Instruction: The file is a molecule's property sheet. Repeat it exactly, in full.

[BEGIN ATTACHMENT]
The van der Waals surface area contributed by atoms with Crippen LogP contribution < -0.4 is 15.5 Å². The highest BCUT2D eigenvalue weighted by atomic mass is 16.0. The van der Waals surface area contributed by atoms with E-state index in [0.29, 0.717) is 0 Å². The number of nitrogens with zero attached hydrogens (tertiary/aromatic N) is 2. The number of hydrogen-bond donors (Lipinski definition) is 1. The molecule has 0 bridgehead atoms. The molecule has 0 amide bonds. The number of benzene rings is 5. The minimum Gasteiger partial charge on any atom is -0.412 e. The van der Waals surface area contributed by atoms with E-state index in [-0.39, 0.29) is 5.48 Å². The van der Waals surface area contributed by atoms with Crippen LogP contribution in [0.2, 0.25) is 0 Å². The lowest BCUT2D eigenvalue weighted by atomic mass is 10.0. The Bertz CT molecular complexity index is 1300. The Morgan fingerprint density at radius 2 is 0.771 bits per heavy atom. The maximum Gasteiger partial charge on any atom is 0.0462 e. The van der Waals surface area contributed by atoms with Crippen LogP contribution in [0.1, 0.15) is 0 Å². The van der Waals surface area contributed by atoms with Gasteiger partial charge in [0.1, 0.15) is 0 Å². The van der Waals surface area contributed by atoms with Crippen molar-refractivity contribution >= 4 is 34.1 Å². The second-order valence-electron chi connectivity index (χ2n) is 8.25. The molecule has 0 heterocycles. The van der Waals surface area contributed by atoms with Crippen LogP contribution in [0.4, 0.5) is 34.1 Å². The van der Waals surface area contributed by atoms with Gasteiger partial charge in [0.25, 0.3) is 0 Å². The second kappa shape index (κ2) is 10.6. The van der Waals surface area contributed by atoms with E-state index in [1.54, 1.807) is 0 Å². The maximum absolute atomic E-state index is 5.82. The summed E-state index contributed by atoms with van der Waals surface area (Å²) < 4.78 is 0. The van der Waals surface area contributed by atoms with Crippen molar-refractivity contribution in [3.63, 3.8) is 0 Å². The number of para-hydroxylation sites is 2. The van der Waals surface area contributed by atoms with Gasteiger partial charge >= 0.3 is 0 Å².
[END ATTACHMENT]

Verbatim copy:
The van der Waals surface area contributed by atoms with Crippen LogP contribution < -0.4 is 15.5 Å². The highest BCUT2D eigenvalue weighted by atomic mass is 16.0. The van der Waals surface area contributed by atoms with E-state index in [0.29, 0.717) is 0 Å². The number of nitrogens with zero attached hydrogens (tertiary/aromatic N) is 2. The number of hydrogen-bond donors (Lipinski definition) is 1. The molecule has 0 bridgehead atoms. The molecule has 0 amide bonds. The number of benzene rings is 5. The minimum Gasteiger partial charge on any atom is -0.412 e. The van der Waals surface area contributed by atoms with E-state index in [-0.39, 0.29) is 5.48 Å². The van der Waals surface area contributed by atoms with Crippen LogP contribution in [0.2, 0.25) is 0 Å². The lowest BCUT2D eigenvalue weighted by atomic mass is 10.0. The Bertz CT molecular complexity index is 1300. The Morgan fingerprint density at radius 2 is 0.771 bits per heavy atom. The maximum Gasteiger partial charge on any atom is 0.0462 e. The van der Waals surface area contributed by atoms with Crippen LogP contribution in [0.1, 0.15) is 0 Å². The van der Waals surface area contributed by atoms with Gasteiger partial charge in [0.1, 0.15) is 0 Å². The van der Waals surface area contributed by atoms with Crippen molar-refractivity contribution >= 4 is 34.1 Å². The second-order valence-electron chi connectivity index (χ2n) is 8.25. The molecule has 0 heterocycles. The van der Waals surface area contributed by atoms with Crippen LogP contribution in [0.4, 0.5) is 34.1 Å². The van der Waals surface area contributed by atoms with Gasteiger partial charge in [0.25, 0.3) is 0 Å². The second kappa shape index (κ2) is 10.6. The van der Waals surface area contributed by atoms with E-state index in [1.54, 1.807) is 0 Å². The maximum absolute atomic E-state index is 5.82. The summed E-state index contributed by atoms with van der Waals surface area (Å²) < 4.78 is 0. The van der Waals surface area contributed by atoms with Crippen molar-refractivity contribution in [3.63, 3.8) is 0 Å². The number of para-hydroxylation sites is 2. The van der Waals surface area contributed by atoms with Gasteiger partial charge >= 0.3 is 0 Å².